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The Government and Political System in Peru

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Peru is governed by a presidential representative democratic type of government based on the 1933 Constitution.  It is administered by 3 main branches: Executive, Legislative, and Judicial.  Citizens between 18 and 70 are eligible to vote.  The President is the head of the state and government and represents the country in official global affairs.  He or she is elected for a 5-year term and is qualified for reelection.  The President assigns the Prime Minister and the rest of the Council of Ministers.  The unicameral Congress is composed of 120 representatives elected for five years.  The Judicial branch is directed by the Supreme Court of the Republic.  The second hierarchal level is the Superior Court followed by Courts of First Instance and Courts of Peace.  The judiciary is technically independent however political interventions are still prevalent.  There are 28 Judicial Districts overall.  The Peruvian military consists of the army, navy, and air force.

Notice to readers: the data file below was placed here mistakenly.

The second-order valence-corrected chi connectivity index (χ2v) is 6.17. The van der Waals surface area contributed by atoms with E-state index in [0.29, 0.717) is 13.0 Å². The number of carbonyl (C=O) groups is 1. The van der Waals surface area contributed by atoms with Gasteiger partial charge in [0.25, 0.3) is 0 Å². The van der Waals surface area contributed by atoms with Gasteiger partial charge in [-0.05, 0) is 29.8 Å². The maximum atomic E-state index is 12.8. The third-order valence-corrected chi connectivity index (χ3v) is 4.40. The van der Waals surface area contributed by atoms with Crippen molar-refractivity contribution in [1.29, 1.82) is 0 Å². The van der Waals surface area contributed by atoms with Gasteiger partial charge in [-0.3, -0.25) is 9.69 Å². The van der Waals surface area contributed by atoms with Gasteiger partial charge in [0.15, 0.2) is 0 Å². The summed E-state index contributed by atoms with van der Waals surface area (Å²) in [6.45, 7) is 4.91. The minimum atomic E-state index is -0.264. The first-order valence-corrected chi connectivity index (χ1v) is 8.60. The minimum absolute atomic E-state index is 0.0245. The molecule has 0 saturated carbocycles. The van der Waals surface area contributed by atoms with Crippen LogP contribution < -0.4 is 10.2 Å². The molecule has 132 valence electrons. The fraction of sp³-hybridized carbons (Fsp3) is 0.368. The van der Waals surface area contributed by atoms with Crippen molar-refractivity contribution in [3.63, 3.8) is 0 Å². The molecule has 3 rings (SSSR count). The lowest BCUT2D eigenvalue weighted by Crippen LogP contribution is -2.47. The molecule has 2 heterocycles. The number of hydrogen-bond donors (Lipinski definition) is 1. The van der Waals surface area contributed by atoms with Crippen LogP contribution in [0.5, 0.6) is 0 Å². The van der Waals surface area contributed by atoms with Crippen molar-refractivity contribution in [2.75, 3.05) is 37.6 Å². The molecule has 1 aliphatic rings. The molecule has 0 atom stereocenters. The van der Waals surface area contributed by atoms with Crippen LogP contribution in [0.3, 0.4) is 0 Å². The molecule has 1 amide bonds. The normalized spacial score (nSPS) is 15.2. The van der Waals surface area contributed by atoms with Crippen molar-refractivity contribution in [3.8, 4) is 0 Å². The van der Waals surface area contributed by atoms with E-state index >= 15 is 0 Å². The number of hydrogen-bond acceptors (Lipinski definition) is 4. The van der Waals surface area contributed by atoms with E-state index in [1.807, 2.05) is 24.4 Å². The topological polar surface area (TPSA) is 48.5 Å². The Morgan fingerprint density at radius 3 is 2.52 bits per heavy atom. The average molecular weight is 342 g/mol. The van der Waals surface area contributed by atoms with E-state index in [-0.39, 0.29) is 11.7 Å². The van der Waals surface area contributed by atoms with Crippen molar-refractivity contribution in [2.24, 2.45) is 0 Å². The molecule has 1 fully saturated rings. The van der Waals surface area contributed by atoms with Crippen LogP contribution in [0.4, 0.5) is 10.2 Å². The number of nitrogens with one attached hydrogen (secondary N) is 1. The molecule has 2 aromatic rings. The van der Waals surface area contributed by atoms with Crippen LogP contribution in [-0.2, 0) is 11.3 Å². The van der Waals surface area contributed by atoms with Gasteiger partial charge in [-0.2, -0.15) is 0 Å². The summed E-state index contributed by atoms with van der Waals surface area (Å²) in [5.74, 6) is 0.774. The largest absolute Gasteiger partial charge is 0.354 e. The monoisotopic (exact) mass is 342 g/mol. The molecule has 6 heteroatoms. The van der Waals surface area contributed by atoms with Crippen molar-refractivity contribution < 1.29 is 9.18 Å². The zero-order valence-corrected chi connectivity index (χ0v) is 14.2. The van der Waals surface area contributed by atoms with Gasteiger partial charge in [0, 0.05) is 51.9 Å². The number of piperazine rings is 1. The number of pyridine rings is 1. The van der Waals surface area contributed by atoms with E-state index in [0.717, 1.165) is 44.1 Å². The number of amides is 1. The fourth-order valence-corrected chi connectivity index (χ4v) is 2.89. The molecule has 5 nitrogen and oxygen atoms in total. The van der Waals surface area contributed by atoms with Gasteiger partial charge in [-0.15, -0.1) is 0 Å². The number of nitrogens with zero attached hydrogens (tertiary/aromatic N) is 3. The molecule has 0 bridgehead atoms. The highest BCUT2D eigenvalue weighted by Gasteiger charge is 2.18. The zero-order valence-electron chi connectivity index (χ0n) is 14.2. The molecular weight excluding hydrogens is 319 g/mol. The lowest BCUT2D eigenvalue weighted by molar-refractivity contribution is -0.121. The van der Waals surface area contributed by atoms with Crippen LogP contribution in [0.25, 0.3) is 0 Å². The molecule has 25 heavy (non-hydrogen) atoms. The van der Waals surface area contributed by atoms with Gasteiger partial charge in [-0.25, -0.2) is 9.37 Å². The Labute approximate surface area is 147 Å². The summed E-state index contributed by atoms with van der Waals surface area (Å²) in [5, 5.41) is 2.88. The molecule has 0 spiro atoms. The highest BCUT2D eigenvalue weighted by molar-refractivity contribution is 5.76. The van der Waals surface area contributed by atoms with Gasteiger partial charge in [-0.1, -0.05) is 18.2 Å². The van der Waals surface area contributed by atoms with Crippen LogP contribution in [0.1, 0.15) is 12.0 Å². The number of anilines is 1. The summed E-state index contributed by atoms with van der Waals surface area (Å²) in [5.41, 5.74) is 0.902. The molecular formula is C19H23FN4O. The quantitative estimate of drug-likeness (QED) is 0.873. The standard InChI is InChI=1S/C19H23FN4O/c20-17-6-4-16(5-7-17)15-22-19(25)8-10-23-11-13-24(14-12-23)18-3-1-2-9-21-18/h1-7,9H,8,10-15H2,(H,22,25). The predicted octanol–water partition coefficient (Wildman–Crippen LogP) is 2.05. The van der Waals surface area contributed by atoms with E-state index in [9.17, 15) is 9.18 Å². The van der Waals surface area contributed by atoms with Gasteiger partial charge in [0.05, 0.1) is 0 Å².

Most of Peru’s foreign relationships have been controlled by territorial conflicts with neighboring nations.  During the 20th century, several of its border issues have already been resolved.  Peru is an active member of many recognized organizations such as the United Nations, Organization of American States, and Andean Community of Nations. 

The current president of Peru is Alan Garcia of the Peruvian Aprista Party, elected in the general elections of 2006.  Congress is presently composed of Peruvian Aprista Party (36 seats), Peruvian Nationalist Party (23 seats), Union for Peru (19 seats), Parliamentary Alliance (9 seats) and the Democratic Special Parliamentary Group (5 seats). 

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